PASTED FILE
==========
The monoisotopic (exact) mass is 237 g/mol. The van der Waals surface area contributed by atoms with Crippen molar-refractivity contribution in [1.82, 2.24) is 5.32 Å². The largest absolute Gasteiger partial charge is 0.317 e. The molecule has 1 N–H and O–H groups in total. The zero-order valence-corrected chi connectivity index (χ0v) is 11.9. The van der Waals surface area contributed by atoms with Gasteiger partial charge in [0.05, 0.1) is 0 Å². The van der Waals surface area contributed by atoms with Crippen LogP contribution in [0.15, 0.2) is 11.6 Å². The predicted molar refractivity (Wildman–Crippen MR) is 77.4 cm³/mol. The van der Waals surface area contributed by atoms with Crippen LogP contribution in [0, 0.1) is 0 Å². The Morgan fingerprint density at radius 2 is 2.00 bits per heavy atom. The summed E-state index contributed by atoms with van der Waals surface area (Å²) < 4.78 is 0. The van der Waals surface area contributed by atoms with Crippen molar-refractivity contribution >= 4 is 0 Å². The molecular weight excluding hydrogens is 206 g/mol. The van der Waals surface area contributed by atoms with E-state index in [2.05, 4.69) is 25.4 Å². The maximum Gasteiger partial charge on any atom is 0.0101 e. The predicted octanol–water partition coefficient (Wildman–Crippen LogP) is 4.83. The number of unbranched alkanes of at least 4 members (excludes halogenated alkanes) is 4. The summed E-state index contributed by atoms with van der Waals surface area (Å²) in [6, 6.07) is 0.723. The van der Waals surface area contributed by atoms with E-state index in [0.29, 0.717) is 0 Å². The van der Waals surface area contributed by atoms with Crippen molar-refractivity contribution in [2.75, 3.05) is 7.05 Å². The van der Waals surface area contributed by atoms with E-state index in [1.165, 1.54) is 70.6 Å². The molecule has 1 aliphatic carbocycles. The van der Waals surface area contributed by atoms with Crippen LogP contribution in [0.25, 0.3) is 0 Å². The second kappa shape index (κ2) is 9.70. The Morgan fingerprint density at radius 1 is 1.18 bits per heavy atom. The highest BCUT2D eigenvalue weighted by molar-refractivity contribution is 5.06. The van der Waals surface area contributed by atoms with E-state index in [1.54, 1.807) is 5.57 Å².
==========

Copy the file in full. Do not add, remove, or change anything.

The monoisotopic (exact) mass is 237 g/mol. The van der Waals surface area contributed by atoms with Crippen molar-refractivity contribution in [1.82, 2.24) is 5.32 Å². The largest absolute Gasteiger partial charge is 0.317 e. The molecule has 1 N–H and O–H groups in total. The zero-order valence-corrected chi connectivity index (χ0v) is 11.9. The van der Waals surface area contributed by atoms with Gasteiger partial charge in [0.05, 0.1) is 0 Å². The van der Waals surface area contributed by atoms with Crippen LogP contribution in [0.15, 0.2) is 11.6 Å². The predicted molar refractivity (Wildman–Crippen MR) is 77.4 cm³/mol. The van der Waals surface area contributed by atoms with Crippen LogP contribution in [0, 0.1) is 0 Å². The Morgan fingerprint density at radius 2 is 2.00 bits per heavy atom. The summed E-state index contributed by atoms with van der Waals surface area (Å²) < 4.78 is 0. The van der Waals surface area contributed by atoms with Crippen molar-refractivity contribution >= 4 is 0 Å². The molecular weight excluding hydrogens is 206 g/mol. The van der Waals surface area contributed by atoms with E-state index in [2.05, 4.69) is 25.4 Å². The maximum Gasteiger partial charge on any atom is 0.0101 e. The predicted octanol–water partition coefficient (Wildman–Crippen LogP) is 4.83. The number of unbranched alkanes of at least 4 members (excludes halogenated alkanes) is 4. The summed E-state index contributed by atoms with van der Waals surface area (Å²) in [6, 6.07) is 0.723. The van der Waals surface area contributed by atoms with E-state index in [0.29, 0.717) is 0 Å². The van der Waals surface area contributed by atoms with Crippen molar-refractivity contribution in [2.75, 3.05) is 7.05 Å². The van der Waals surface area contributed by atoms with E-state index in [1.165, 1.54) is 70.6 Å². The molecule has 1 aliphatic carbocycles. The van der Waals surface area contributed by atoms with Crippen LogP contribution in [0.25, 0.3) is 0 Å². The second kappa shape index (κ2) is 9.70. The Morgan fingerprint density at radius 1 is 1.18 bits per heavy atom. The highest BCUT2D eigenvalue weighted by molar-refractivity contribution is 5.06. The van der Waals surface area contributed by atoms with E-state index in [1.54, 1.807) is 5.57 Å².